Did Israel Swap One Lebanon for Another?

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Israeli soldiers inspect the wreckage of a shot-down Lebanese plane

Flying a stolen plane over the Israel-Lebanon border on May 24 was tantamount to committing suicide for a young Lebanese joy-rider. That Israel forces shot down the single-engined Cessna 152 after the pilot refused to respond to attempts by Israeli aircraft to communicate with him is hardly surprising, given that the date is the first anniversary of Israel's withdrawal from southern Lebanon and that its forces were on high alert against the possibility of attacks by the Hizballah guerrilla army that has continued to attack Israeli positions in the Shebaa Farms area of the border.

While the shoot-down may dominate the day's headlines, for Israelis the anniversary has been an opportunity to reflect on their government's decision to unilaterally end its 18-year occupation of southern Lebanon — a decision forced on Israel by the relentless stream of casualties inflicted on its forces by Hizballah's low-intensity guerrilla campaign. When then-Prime Minister Ehud Barak gave the order to withdraw, in line with a campaign promise to pull out within a year of his election, he was expressing the will of some 70 percent of Israeli voters, who could no longer see any valid purpose in sending their sons and daughters to die in Lebanon in the vain pursuit of security for Israel's northernmost towns. (Despite the occupation, Hizballah had still managed to periodically rain Katyusha rockets on those towns.)

To be sure, Israel's northern towns have been left unmolested despite the withdrawal, although Hizballah has continued to attack Israeli forces in the Shebaa Farms district, which the Lebanese militia claims as part of Lebanon but the United Nations recognizes as part of the Syrian Golan Heights occupied by Israel. Hizballah also claims it is fighting on to press for the release of Lebanese and Palestinian detainees in Israeli prisons. But the fact that Syria is the de facto military power in Lebanon and sets the rules within which Lebanese groups operate, Hizballah's continued campaign has been widely interpreted as an expression by proxy of Syria's desire to maintain pressure on Israel's northern flank in pursuit of its goal of reclaiming the Golan Heights.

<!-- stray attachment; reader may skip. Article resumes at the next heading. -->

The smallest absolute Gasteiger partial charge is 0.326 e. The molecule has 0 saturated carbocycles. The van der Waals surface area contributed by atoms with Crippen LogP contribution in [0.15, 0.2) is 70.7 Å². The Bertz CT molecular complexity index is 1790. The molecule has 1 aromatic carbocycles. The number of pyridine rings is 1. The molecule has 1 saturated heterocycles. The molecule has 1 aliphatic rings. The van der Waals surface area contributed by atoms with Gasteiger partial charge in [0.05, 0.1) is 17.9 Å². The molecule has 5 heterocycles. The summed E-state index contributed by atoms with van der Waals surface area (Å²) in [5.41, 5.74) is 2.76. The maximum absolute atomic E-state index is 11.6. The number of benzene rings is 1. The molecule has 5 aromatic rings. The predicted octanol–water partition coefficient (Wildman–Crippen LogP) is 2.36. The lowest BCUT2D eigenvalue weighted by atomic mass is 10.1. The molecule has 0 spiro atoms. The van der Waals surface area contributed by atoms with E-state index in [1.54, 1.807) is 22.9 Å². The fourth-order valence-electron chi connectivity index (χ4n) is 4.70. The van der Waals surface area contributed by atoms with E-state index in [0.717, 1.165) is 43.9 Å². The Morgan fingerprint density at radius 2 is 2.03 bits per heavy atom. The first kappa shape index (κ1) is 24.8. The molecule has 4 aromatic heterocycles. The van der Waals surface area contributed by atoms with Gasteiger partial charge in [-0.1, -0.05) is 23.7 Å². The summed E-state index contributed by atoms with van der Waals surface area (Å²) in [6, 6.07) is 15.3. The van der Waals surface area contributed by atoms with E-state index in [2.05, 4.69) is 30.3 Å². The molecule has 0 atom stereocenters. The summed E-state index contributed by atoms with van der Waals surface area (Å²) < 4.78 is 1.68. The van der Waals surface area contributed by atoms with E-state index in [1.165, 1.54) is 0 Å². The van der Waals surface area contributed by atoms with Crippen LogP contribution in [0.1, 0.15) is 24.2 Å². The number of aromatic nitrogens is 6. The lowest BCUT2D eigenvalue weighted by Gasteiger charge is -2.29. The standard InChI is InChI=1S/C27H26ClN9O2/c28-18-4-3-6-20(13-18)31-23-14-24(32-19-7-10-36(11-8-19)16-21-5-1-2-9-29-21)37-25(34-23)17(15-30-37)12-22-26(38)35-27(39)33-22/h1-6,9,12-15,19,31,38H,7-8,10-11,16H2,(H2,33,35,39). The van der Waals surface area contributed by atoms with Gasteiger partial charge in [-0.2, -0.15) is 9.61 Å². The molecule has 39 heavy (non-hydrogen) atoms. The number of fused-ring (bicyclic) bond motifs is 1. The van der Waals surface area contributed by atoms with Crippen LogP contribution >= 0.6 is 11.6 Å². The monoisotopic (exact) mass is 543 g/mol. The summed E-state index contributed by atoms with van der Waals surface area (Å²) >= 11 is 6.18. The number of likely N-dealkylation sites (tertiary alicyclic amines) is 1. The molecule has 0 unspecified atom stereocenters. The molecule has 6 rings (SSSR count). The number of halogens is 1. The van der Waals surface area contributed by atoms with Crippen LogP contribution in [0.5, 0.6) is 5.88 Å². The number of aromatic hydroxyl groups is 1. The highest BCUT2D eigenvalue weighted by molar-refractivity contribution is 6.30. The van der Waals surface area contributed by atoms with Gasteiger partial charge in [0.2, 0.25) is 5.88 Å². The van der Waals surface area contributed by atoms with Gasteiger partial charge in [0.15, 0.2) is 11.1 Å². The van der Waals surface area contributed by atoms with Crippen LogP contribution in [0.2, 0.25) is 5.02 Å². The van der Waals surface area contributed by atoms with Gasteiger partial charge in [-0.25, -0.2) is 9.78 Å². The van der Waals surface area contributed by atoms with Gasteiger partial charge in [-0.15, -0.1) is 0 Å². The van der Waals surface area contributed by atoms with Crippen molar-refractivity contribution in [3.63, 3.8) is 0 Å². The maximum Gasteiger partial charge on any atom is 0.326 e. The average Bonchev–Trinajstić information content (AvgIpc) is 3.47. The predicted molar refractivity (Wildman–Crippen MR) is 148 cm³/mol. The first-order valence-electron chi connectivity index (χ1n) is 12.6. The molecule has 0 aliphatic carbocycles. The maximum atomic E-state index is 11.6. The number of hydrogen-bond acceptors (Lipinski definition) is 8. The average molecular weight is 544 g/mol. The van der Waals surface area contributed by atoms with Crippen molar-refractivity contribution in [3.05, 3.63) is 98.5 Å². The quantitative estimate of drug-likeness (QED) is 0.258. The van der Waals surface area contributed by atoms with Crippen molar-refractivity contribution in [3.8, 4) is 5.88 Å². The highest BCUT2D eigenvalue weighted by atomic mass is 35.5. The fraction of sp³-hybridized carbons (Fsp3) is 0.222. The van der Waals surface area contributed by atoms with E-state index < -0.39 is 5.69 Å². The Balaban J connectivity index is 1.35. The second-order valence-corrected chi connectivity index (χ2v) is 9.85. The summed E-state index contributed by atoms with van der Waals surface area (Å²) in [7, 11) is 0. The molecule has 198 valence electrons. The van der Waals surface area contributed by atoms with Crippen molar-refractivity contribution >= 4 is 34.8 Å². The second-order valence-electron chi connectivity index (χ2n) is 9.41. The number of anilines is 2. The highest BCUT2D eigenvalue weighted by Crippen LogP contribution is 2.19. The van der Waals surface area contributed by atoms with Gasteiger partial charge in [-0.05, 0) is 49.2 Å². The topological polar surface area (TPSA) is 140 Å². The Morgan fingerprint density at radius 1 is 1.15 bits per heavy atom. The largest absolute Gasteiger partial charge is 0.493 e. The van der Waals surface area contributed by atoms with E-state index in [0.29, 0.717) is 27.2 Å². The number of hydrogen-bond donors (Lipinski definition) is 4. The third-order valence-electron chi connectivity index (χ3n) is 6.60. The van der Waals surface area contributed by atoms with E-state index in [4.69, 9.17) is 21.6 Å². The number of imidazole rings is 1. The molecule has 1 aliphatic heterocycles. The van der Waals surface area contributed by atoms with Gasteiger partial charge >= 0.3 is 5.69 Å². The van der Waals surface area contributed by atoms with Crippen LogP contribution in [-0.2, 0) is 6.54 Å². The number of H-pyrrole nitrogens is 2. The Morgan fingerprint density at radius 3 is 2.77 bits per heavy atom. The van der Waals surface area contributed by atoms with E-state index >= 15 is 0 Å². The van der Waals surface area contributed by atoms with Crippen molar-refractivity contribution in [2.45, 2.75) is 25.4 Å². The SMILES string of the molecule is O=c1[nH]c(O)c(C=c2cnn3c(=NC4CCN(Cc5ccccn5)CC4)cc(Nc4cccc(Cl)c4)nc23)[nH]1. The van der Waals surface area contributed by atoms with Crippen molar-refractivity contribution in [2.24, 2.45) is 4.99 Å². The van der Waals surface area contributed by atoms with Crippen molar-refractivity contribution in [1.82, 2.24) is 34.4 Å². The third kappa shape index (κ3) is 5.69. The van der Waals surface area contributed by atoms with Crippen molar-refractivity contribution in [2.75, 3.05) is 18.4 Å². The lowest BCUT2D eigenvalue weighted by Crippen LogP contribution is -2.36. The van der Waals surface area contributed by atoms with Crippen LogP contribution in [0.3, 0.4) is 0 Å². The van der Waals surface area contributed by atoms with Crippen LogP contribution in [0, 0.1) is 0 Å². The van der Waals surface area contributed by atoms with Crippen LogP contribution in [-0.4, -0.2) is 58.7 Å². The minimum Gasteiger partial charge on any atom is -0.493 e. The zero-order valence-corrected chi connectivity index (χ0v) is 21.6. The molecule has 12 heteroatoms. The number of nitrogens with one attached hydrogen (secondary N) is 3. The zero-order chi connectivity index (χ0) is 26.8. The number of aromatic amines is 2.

But Israel's media has been filled all week with reflective commentaries over the wisdom of the withdrawal, which hinge less on the security situation on its northern flank than on the impact of the retreat on Palestinian thinking. The Israeli withdrawal was celebrated throughout the Arab world as a famous victory — indeed, it was the first time Israel had been compelled, by force of arms, to withdraw from Arab territory. And nowhere was the lesson more ardently embraced than in the West Bank and Gaza, where rank-and-file Palestinian activists had grown increasingly skeptical of the prospects for the peace process to secure an Israeli withdrawal from those territories.

The generation of Palestinians who waged the first intifada from 1987 into the early 1990s had watched with considerable skepticism as Arafat brought the PLO exile apparatus back from Tunis, installed them as the pashas of the West Bank and Gaza towns handed over to him under Oslo, and promised to negotiate away the Israeli occupation and in its place put a Palestinian state with Jerusalem as its capital. By last year, the peace process had delivered precious little of what Arafat had promised his people it would bring. And as he approached his moment of truth at Camp David, it was the Palestinian leader who had most reason to be alarmed by Israel's withdrawal from Lebanon. Because for Palestinian militants, both of the Islamist stripe and of his own Fatah organization, the lesson of Lebanon was that Israel could be forced to cede control of occupied territory if it were forced to pay a high enough price. Once Arafat launched a second intifada, it was those militants rather than the aging PLO chairman who claimed the strategic initiative in Palestinian politics.

Today, Israeli leaders remain divided — and not along partisan lines, either — over whether leaving Lebanon to save Israeli lives helped put Israel into its current predicament in the West Bank and Gaza. But for the Palestinian militants, there is no debate. The Hizballah strategy is being pursued by a range of Palestinian militant groups, ranging from Hamas and Islamic Jihad to elements of Arafat's own Fatah organization and even cells created by Hizballah itself, who see firing on Israeli soldiers and settlers with assault rifles and mortars, setting off remote-controlled roadside bombs and sending suicide bombers into Israel itself as the tactics of attrition they believe will eventually turn Israeli public opinion against hanging onto the West Bank and Gaza. Whether or not they're right, they're unlikely to stop trying — and that's a problem not only for Israel, but also for Arafat when and if he tries to implement a cease-fire.

But while the Hizballah victory in Lebanon would have given Palestinian militants a lift and emboldened them in arguments with moderates, it's hard to imagine that the latest intifada would have been avoided if Israel had kept its army in southern Lebanon. If they'd stayed, it's more than possible right now that they'd be facing the Hizballah strategy on two fronts.